If you're interested in buying a used car, you may run across one that's been modified. We don't necessarily mean modified to go faster -- many used cars are changed with tinted windows, aftermarket wheels and unique paint schemes or stripes. So should you buy a used car that's been modified? We've examined the pros and cons. 

Benefits to a Modified Car 

If you're searching for a sporty car that's had engine modifications to make it go faster, the benefits are obvious: It will likely go faster. Better yet, modifications rarely have any effect on a car's value. That means if you were planning to make the car faster, the previous owner has already spent the money to do so -- and you won't have to spend a dime. 

There are also benefits if you're looking at a car with modifications such as tinted windows or aftermarket wheels. Once again, these items won't add any value to a used car. You'll basically be getting them for free when you buy the car. 

Drawbacks to a Modified Car 

In many cases, the drawbacks to buying a modified car can outweigh the benefits. When it comes to engine modifications, the main drawback is that you often don't know who did the work, or the person's skill level. The result is that you may be buying a car with a lot of go-fast parts that don't properly fit, or accessories that may cause long-term damage.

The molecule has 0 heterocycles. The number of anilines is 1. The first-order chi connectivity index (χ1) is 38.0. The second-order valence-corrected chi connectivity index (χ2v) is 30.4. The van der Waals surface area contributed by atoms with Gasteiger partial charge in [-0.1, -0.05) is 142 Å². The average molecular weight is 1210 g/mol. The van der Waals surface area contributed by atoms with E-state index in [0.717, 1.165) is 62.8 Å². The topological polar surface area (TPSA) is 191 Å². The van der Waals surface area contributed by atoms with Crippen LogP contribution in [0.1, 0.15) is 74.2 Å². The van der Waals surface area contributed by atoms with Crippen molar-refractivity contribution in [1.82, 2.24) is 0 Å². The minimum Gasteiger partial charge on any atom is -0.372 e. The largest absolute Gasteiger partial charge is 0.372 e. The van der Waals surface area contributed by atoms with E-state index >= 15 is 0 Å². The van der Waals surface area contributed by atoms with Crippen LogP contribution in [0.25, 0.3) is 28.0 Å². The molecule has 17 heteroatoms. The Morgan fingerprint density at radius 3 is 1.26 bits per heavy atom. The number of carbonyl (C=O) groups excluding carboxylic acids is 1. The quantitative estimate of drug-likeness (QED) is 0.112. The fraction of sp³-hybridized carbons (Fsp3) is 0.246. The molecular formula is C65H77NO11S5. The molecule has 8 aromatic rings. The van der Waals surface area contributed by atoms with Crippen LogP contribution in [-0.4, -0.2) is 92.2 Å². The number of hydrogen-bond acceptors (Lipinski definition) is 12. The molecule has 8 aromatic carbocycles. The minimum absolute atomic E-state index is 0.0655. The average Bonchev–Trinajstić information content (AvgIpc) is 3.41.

If you can find out who added the accessories -- through receipts, for example -- we suggest looking up the shop to make sure it's reputable. If it is, you may not need to be very concerned about reliability and dependability. You may also consider calling the shop to find out when it installed the parts and whether the parts include a warranty.

The same goes for aftermarket items such as tint and wheels. While adding tint or wheels may seem easy, amateurs who do this work may actually cause problems to a car or truck. Again, we suggest searching through a vehicle's service records to find out who did the work. 

The other problem with an item such as aftermarket wheels -- or paint features such as a stripe -- is that not everyone may like the finished product. If you buy a car with aftermarket wheels, we suggest tracking down a set of originals in case the next buyer doesn't want the aftermarket units. 

Our Take 

Finding and buying a used car can be difficult, especially if you're a car enthusiast looking for a unique model. If that's the case, you may have to settle for a vehicle with some aftermarket accessories. If you do, be sure to have the car inspected, and try to get detailed receipts for any work that's been done.

author photo

Doug DeMuro has a wide range of automotive industry experience, from work at a Ferrari dealership to a manager for Porsche North America. A lifelong car enthusiast, Doug's eclectic vehicle purchases include a Porsche 911 Turbo, an E63 AMG wagon, an old Range Rover and a Mercedes Benz G-wagen.

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